InvestCloud co-founder walks through challenges and possibilities in teaching clients and DIY investing
As the wealth industry shifts from an investment and product-based value model to a more service-oriented business, the need for firms to offer personalized services is becoming all too clear. And while firms and advisors can use technology to help meet that challenge, that effort should start with a clear objective.
“You really have to ask some key questions,” says Yaela Shamberg, Co-founder and Chief Product Officer at InvestCloud. “For example: ‘How do I serve my clients? How do I create things that are intuitive? How do I create things that are meaningful to them, and let them choose a little bit?’ I think that's where we start to see real differentiation.”
One potential piece of the client personalization puzzle, Shamberg says, seizes on their desire to engage with and gain visibility into their portfolio through different information sources. It’s easy enough for people to create a watchlist of news streams on their preferred online media outlets, but firms can retain more engagement with the client by providing them with curated news content as well as market research.
“Don’t say you’re not going to show them how the markets are doing, because they’re just going to go somewhere else,” Shamberg says.
The need for information cuts across different client segments. Among the firms InvestCloud works with, Shamberg says there’s an appetite for education among companies who want to support their people with wellness and financial education, as well as advisors working with mass-affluent families who want to be informed on different topics. For firms, the power of content-based engagement will depend on their ability to meet clients based on their stage of life, and adapt to their changing needs.
Being to walk alongside clients on their wealth-building journey will be especially important for some firms wanting to future-proof their business. According to Cerulli Associates, as much as US$68 trillion could be transferred between generations over the next 25 years. That’s not to mention the so-called HENRYs – high earners who are not rich yet – who may be in particular need of professional guidance as they ascend to higher levels of wealth for the first time.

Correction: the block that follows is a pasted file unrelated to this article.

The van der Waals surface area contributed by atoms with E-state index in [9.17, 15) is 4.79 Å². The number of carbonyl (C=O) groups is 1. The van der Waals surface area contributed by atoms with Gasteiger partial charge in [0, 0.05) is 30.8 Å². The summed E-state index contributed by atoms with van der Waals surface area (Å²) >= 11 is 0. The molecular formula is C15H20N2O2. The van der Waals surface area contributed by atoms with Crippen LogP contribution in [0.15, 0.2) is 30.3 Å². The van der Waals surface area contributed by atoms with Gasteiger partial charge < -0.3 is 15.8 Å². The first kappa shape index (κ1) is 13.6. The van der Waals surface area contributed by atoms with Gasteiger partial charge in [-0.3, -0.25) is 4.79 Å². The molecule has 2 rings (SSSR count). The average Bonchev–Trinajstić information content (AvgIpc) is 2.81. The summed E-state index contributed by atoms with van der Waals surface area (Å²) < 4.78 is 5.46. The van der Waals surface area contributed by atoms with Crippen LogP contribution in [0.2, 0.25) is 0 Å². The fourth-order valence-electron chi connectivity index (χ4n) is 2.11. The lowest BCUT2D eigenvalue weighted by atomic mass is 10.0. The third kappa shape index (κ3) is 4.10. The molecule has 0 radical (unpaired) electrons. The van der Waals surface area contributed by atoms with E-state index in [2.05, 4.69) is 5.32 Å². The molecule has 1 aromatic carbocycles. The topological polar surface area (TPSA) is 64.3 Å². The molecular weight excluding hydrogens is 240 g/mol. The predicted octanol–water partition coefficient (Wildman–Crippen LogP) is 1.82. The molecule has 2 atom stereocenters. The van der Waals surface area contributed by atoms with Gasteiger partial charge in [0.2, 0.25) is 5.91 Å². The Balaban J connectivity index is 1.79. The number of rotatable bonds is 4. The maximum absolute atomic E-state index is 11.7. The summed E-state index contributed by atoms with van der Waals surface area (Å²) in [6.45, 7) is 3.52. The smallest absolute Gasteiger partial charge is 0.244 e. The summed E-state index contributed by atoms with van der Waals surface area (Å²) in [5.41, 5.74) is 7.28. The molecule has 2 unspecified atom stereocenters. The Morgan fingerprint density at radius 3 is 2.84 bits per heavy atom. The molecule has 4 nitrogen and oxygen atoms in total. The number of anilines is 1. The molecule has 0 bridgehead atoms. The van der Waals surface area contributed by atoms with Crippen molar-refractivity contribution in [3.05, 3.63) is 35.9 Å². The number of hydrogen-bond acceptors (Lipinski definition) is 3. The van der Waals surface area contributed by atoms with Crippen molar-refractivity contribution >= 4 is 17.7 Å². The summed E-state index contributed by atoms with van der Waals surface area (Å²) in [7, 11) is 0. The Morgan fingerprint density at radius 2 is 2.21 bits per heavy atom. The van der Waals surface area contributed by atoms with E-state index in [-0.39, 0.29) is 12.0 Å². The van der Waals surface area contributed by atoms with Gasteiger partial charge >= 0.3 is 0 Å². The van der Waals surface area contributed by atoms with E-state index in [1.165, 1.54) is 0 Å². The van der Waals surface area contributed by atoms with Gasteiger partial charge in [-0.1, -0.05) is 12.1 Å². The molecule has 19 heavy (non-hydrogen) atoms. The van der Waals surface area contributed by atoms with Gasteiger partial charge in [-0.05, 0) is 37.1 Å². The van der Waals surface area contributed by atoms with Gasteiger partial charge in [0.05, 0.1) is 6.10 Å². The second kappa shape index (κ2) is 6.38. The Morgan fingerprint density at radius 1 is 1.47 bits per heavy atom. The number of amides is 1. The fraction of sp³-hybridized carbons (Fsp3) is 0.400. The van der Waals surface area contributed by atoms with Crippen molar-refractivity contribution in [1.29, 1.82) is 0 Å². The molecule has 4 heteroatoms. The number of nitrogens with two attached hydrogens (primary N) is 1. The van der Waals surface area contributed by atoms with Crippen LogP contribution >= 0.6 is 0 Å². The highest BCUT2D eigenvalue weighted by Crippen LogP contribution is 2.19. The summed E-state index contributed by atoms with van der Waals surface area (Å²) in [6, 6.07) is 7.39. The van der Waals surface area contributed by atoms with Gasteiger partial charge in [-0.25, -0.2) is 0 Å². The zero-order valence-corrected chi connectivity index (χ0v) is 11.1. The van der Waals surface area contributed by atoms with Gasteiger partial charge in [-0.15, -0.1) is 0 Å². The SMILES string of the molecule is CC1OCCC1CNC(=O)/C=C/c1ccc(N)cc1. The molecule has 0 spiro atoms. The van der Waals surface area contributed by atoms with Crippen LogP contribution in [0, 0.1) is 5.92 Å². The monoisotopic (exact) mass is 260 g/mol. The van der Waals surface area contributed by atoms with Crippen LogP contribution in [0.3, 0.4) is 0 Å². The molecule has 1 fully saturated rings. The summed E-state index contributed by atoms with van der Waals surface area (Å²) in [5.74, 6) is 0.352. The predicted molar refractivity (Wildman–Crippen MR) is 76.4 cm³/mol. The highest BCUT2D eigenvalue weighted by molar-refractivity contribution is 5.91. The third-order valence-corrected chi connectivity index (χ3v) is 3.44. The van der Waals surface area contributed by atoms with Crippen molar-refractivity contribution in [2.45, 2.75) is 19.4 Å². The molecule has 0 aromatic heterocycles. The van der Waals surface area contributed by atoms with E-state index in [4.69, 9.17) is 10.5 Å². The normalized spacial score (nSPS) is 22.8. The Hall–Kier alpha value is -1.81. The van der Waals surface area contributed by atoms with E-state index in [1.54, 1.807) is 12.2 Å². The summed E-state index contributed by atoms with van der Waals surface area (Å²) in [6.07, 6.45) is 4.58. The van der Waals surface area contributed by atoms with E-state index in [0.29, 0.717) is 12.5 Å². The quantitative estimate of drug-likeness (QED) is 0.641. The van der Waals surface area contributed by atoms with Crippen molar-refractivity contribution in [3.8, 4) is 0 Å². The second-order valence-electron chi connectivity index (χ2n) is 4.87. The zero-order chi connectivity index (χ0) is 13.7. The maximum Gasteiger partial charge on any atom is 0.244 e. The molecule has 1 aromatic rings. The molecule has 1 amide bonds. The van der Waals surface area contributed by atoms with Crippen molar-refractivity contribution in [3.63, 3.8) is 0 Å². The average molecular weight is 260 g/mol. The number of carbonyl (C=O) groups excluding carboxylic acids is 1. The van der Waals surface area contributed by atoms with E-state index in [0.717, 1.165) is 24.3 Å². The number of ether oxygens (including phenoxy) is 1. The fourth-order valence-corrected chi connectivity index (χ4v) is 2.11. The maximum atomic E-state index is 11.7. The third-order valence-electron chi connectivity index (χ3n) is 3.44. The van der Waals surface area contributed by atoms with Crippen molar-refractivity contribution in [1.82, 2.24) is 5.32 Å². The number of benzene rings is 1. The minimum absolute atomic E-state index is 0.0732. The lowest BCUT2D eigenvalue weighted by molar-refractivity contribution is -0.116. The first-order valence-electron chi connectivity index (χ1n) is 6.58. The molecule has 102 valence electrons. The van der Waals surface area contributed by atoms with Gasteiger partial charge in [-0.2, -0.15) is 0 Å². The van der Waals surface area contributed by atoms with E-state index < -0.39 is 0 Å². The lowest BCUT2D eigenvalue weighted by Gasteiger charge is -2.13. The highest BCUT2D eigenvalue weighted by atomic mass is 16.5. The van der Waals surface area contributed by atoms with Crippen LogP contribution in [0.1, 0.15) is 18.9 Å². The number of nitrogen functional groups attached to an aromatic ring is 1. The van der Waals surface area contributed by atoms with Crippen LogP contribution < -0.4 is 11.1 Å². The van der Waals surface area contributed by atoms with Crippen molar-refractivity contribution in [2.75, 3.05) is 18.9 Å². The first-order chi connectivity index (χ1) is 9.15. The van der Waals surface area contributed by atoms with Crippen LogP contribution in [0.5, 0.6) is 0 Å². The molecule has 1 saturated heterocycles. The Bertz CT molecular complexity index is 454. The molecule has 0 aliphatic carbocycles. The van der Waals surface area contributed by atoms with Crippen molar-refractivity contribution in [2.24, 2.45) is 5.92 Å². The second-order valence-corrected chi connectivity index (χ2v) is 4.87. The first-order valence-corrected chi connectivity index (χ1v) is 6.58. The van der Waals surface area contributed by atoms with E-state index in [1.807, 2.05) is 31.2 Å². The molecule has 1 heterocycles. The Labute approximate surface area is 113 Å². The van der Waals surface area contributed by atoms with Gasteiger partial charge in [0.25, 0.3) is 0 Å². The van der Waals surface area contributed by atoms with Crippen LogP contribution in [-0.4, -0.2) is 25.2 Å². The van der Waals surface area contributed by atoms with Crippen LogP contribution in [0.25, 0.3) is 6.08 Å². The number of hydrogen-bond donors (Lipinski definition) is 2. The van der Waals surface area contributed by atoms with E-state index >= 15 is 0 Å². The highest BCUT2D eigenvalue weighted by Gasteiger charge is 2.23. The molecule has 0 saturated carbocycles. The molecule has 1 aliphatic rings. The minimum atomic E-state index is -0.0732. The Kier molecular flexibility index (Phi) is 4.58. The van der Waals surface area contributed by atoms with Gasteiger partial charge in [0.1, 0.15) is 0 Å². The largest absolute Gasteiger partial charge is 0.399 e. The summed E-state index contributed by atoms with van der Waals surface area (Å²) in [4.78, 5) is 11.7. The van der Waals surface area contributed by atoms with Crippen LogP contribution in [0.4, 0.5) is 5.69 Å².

“The challenge for a lot of wealth managers will be how to provide the right level of digital tools for people to start engaging with them, but also in a scalable way that their business can support,” Shamberg says. “You can’t necessarily make 400 exceptions for clients that are in different places of their life. On the human resource side, there’s also the question of whether they even have the staff for it.”
Investment personalization presents another potential avenue for firms to explore. While the rise of robo advisors and DIY investing hasn’t been the existential threat to traditional wealth advisors that some claimed it would be even a half-decade ago, it did change the game by setting a higher expectation of choice and control among a younger generation of investors.
The array of choice can be dizzying to say the least. Innovation in the fund space has led to products with exposures to different sectors, asset classes, regions, and themes. The development of ESG portfolios also allows more investors to allocate capital according to their values and desired impact on society, creating a new dimension for people to calibrate their investment decision-making.
“When you look at the rise of Robinhood, it just goes to show that people want to play around as well. So why not have a series of accounts the advisor manages for the client, and have another one that’s self-directed but also on the firm’s platform? That way the advisor can see what their clients are doing, and have conversations if it’s relevant,” Shamberg says. “Some clients may also want to be really engaged with their investments, while others will be more hands-off but still want to keep an eye on things. So I think having those digital tools in place can open up a world of choice.”
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